Photos from 2005, recently uncovered from court documents, show that flaming water existed years before hydraulic fracking began in Parker County, Texas, the website EnergyInDepth reports.

A fracking well in Parker County was the source of the infamous “flaming hose” scene in Josh Fox's “Gasland Part II,” which has already been debunked. The photos below are from a water well just a half-mile away from the well that produced the "Gasland" hoax.


Range Resources, the fracking company accused of well contamination (and then exonerated), did not start drilling in Parker County until 2009, nearly half a decade after the photos above were taken.

Despite anti-fracking activists’ claims that the water only began flaming after Range began drilling, the evidence shows that naturally occurring methane in the region’s water supply was the real culprit. Another photo, of a well drilled in 2003, shows a water well in the same region with two “danger” signs warning of flammable gas.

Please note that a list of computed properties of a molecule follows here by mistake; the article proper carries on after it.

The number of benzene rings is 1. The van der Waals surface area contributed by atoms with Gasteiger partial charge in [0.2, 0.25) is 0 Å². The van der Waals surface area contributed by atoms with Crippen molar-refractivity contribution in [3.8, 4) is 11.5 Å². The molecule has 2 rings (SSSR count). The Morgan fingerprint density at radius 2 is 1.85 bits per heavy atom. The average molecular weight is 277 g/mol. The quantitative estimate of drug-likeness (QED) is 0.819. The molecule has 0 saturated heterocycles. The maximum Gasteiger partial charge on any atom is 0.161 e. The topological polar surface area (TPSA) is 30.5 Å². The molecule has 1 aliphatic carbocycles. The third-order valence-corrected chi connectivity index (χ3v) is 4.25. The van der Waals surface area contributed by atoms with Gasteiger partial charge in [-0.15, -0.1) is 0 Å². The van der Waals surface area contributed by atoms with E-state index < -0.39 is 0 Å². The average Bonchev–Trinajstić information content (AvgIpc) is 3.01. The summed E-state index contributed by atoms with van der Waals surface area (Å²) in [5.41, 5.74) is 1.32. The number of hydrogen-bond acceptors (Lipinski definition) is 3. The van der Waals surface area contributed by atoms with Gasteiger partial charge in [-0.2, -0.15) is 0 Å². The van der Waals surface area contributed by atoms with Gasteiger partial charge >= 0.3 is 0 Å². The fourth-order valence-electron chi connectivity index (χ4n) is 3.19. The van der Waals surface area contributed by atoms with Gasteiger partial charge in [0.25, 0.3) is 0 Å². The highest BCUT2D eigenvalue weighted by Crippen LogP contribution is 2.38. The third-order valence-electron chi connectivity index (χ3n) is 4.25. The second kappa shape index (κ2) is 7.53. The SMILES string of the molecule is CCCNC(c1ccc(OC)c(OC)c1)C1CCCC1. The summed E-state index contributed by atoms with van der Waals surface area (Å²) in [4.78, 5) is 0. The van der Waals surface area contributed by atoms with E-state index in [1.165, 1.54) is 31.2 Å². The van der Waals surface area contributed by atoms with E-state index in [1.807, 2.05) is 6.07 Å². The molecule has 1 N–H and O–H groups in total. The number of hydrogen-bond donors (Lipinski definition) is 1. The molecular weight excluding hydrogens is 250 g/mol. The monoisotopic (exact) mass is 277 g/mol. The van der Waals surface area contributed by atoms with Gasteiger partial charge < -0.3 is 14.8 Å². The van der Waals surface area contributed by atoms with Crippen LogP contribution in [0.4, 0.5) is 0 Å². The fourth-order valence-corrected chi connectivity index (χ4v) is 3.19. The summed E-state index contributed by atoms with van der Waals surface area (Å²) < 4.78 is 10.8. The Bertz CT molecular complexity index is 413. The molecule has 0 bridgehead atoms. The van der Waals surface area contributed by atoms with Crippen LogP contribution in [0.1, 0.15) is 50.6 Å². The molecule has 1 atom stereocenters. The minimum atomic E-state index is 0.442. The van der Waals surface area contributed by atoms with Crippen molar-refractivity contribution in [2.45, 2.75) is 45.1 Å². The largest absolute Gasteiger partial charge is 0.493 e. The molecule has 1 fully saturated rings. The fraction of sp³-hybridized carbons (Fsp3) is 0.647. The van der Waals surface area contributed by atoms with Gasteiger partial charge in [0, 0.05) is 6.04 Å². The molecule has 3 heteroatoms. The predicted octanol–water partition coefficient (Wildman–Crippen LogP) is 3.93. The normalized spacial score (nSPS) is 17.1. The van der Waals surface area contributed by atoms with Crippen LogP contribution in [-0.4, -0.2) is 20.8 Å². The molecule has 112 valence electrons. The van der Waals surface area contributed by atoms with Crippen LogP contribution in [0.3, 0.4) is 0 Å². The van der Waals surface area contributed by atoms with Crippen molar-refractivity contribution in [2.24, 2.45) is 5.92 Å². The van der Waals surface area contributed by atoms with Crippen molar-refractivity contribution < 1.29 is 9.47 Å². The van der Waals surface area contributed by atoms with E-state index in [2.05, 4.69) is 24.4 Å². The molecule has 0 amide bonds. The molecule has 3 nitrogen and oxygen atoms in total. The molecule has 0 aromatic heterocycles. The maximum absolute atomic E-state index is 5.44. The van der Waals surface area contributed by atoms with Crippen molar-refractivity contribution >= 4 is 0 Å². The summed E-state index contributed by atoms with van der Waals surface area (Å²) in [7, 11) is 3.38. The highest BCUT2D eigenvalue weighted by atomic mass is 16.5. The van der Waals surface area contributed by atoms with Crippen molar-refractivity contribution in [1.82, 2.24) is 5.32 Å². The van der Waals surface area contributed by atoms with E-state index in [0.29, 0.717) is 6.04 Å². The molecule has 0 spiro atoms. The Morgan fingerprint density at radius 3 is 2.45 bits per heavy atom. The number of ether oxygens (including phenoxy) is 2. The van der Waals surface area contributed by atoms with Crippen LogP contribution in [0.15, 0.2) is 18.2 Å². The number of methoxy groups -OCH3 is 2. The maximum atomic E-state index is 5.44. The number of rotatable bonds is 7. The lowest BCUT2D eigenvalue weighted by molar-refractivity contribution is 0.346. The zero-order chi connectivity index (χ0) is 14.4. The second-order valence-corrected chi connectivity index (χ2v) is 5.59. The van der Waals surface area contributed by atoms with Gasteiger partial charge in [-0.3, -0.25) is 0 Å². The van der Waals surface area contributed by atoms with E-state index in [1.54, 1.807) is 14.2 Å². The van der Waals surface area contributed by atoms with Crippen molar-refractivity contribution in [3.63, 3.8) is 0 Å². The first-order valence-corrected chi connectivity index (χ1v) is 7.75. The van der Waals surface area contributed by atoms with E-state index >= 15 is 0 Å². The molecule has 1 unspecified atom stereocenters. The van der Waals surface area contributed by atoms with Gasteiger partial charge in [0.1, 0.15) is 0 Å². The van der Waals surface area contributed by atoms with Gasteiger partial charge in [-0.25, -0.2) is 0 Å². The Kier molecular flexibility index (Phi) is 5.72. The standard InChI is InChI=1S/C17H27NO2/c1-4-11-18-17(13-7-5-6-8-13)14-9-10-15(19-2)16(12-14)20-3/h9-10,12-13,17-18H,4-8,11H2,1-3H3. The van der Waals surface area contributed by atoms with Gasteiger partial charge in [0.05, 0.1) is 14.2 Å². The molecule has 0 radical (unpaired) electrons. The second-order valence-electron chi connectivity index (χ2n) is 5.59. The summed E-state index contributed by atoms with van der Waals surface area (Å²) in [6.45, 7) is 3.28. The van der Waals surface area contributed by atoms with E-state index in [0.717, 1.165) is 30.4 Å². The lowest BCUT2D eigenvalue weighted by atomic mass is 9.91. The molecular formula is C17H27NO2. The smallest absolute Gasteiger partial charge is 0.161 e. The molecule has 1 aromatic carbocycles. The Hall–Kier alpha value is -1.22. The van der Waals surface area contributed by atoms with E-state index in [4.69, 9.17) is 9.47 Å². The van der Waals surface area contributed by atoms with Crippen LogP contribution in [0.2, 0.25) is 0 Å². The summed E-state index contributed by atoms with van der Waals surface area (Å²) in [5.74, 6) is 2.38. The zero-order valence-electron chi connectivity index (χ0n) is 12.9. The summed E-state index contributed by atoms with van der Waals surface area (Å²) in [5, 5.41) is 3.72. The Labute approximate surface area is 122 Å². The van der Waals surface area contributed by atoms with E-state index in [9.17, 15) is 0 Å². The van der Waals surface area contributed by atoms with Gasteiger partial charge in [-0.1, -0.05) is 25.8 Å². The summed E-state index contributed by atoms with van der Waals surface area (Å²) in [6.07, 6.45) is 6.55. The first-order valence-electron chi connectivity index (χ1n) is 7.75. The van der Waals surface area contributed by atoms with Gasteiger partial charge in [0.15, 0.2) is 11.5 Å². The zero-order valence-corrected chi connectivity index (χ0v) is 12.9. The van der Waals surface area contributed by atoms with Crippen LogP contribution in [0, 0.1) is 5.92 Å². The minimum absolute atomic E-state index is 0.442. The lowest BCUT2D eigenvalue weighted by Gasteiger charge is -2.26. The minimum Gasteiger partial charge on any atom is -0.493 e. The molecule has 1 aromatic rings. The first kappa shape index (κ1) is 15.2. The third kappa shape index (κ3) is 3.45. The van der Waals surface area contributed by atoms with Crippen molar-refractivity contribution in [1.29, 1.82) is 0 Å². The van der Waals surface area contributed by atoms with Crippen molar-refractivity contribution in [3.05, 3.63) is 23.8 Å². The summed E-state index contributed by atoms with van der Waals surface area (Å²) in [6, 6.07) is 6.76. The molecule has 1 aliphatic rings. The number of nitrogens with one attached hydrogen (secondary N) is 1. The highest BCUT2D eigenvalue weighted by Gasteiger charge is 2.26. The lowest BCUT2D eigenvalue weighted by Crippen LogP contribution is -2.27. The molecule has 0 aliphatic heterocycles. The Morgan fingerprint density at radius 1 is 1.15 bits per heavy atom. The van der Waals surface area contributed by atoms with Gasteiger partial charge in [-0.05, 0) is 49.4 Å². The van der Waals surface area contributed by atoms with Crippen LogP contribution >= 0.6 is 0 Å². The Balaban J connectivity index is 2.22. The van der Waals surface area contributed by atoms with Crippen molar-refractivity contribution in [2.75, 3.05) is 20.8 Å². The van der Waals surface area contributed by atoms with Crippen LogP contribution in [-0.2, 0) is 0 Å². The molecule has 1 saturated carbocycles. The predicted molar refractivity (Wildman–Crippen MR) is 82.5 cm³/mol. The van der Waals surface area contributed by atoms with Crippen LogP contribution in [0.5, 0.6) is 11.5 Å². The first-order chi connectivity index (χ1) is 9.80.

Of course, a video of a man with a hose attached to a gas line is far more powerful than any scientific evidence — or the blessings of Obama administration officials.

On Wednesday, former Interior Secretary Ken Salazar again confirmed that there has not been “a single case where hydraulic fracking has created an environmental problem for anyone.”

Salazar, along with President Obama's former Energy Secretary Steven Chu, said in September that fracking was “safe.”

Both former Environmental Protection Agency Administrator Lisa Jackson and current Energy Secretary Ernest Moniz have said that there is no evidence of groundwater contamination due to fracking.

Add to that support the recent discrediting of anti-fracking activists' favorite study, and the entire anti-fracking movement appears to be going out with the wastewater.

Photos in this post were first published by and are used here by permission.